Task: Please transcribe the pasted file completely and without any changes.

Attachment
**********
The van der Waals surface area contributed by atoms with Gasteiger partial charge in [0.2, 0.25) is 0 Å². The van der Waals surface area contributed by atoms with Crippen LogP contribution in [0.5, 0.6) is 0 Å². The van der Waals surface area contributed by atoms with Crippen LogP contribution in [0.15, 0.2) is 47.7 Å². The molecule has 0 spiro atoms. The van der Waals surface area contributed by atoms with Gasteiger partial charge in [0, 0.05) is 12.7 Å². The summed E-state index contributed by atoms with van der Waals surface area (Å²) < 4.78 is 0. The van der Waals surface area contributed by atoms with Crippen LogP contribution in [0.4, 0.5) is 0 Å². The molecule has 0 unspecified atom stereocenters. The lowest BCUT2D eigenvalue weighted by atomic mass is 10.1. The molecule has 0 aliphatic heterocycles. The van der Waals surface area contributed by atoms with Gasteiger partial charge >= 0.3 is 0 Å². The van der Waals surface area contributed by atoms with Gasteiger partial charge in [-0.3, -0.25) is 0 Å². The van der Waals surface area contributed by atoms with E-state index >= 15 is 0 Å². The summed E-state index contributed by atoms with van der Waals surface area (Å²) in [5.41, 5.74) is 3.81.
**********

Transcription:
The van der Waals surface area contributed by atoms with Gasteiger partial charge in [0.2, 0.25) is 0 Å². The van der Waals surface area contributed by atoms with Crippen LogP contribution in [0.5, 0.6) is 0 Å². The van der Waals surface area contributed by atoms with Crippen LogP contribution in [0.15, 0.2) is 47.7 Å². The molecule has 0 spiro atoms. The van der Waals surface area contributed by atoms with Gasteiger partial charge in [0, 0.05) is 12.7 Å². The summed E-state index contributed by atoms with van der Waals surface area (Å²) < 4.78 is 0. The van der Waals surface area contributed by atoms with Crippen LogP contribution in [0.4, 0.5) is 0 Å². The molecule has 0 unspecified atom stereocenters. The lowest BCUT2D eigenvalue weighted by atomic mass is 10.1. The molecule has 0 aliphatic heterocycles. The van der Waals surface area contributed by atoms with Gasteiger partial charge >= 0.3 is 0 Å². The van der Waals surface area contributed by atoms with Gasteiger partial charge in [-0.3, -0.25) is 0 Å². The van der Waals surface area contributed by atoms with E-state index >= 15 is 0 Å². The summed E-state index contributed by atoms with van der Waals surface area (Å²) in [5.41, 5.74) is 3.81.